The Raid: Redemption
What parents need to know
Parents Need to Know
Parents need to know that The Raid: Redemption is an ultra-violent Indonesian chase/fight movie. The entire movie is basically one extended battle, with guns and knives, as well as hammers, billy clubs, machetes, and martial arts. There's extensive blood, many dead bodies, and many other painful moments of bashing and smashing. Though the movie is spoken in Indonesian, language is also an issue in the English subtitles: "f--k" is used often, as well as "s--t" and other strong words. The movie's main setting houses a drug lab, and some of the occupants are junkies, but these things are only shown in brief flashes. Sex isn't an issue, and the hero is a fairly positive role model, despite the high number of dead and wounded he leaves in his wake -- he's an exceptional martial artist, and he always tries to do the right thing. Still, the movie is too intense for all but the most mature teens.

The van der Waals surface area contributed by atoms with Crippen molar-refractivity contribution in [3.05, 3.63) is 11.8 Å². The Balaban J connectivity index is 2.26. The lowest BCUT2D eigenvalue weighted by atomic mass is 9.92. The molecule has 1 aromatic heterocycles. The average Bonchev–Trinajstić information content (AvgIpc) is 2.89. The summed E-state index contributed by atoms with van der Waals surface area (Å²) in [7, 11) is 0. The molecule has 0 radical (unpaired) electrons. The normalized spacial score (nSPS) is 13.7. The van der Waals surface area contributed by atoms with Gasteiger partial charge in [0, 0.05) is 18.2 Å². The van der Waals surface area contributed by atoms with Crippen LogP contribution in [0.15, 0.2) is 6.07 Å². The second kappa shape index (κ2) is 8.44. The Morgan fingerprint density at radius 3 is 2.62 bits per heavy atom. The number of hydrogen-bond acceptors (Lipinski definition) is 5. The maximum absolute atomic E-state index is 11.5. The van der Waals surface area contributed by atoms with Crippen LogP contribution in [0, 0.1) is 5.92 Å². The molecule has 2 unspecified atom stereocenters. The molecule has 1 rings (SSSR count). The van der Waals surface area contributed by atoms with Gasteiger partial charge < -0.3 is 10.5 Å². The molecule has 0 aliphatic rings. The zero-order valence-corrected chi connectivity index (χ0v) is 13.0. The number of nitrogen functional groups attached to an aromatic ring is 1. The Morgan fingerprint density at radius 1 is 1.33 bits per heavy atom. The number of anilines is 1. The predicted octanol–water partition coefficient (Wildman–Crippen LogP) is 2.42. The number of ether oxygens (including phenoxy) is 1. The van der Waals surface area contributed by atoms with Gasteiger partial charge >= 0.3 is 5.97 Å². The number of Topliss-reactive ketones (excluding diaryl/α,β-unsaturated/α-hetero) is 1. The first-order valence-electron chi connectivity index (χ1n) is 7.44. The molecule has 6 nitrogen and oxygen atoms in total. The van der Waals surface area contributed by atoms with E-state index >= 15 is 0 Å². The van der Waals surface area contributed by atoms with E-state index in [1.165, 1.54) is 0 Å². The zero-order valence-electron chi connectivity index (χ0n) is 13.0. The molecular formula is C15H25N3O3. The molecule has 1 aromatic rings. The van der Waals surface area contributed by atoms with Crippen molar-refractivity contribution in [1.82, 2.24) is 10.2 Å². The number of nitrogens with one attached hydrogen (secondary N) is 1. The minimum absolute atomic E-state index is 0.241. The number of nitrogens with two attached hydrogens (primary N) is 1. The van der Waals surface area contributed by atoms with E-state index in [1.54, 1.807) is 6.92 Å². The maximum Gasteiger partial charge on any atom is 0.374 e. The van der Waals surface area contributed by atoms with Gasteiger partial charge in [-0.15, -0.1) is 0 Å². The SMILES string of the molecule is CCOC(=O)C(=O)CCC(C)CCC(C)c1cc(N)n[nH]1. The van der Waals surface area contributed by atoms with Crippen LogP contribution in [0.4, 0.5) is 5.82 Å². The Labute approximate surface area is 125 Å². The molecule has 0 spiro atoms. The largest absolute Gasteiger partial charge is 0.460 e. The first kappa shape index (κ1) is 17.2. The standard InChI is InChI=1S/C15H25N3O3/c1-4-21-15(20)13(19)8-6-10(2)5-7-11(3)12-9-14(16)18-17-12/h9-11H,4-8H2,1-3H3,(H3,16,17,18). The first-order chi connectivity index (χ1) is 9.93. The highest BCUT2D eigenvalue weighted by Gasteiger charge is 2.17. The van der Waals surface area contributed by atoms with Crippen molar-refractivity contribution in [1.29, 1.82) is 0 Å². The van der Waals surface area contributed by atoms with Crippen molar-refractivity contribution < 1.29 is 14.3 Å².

What's the story?
Rookie cop Rama (Iko Uwais) prepares for a day on the job as a member of a special-forces team: Their mission is to infiltrate a 15-story industrial apartment building and extract a sinister crime lord (Ray Sahetaphy). But when the team is spotted and the alarm is sounded, every resident of the building -- a collection of thieves and killers -- tries to destroy them. Rama finds himself alone, with only his martial arts skills to protect him. Things get even more complicated when he tries to save a wounded colleague, and -- even more shocking -- when he discovers the identity of the crime lord's right-hand man. It all comes down to a brutal, winner-take-all fight with the aptly-named Mad Dog (Yayan Ruhian).
Is it any good?
"Clever" may not be the right word for The Raid: Redemption, but it's certainly economical, compact, and potent. Writer/director Gareth Evans -- who was born in Wales and makes movies in Indonesia -- has come up with a good idea for a single-setting story, taking place over the course of one day, allowing for more focus on fighting.
Families can talk about...
Families can talk about The Raid's intense violence. How necessary is it to the story? How does the impact of the violence in a movie like this one compare to what you might see in a horror movie?
Is Rama a role model? Does he believe in people's inherent goodness, even though he's surrounded by corruption? Can he be a positive role model if he hurts and/or kills so many during his ordeal?
Is The Raid a good demonstration of martial arts? Is it used for self-defense or for unleashing violence?
How does the movie's setting -- an industrial, graffiti-covered apartment building -- add to or detract from the story?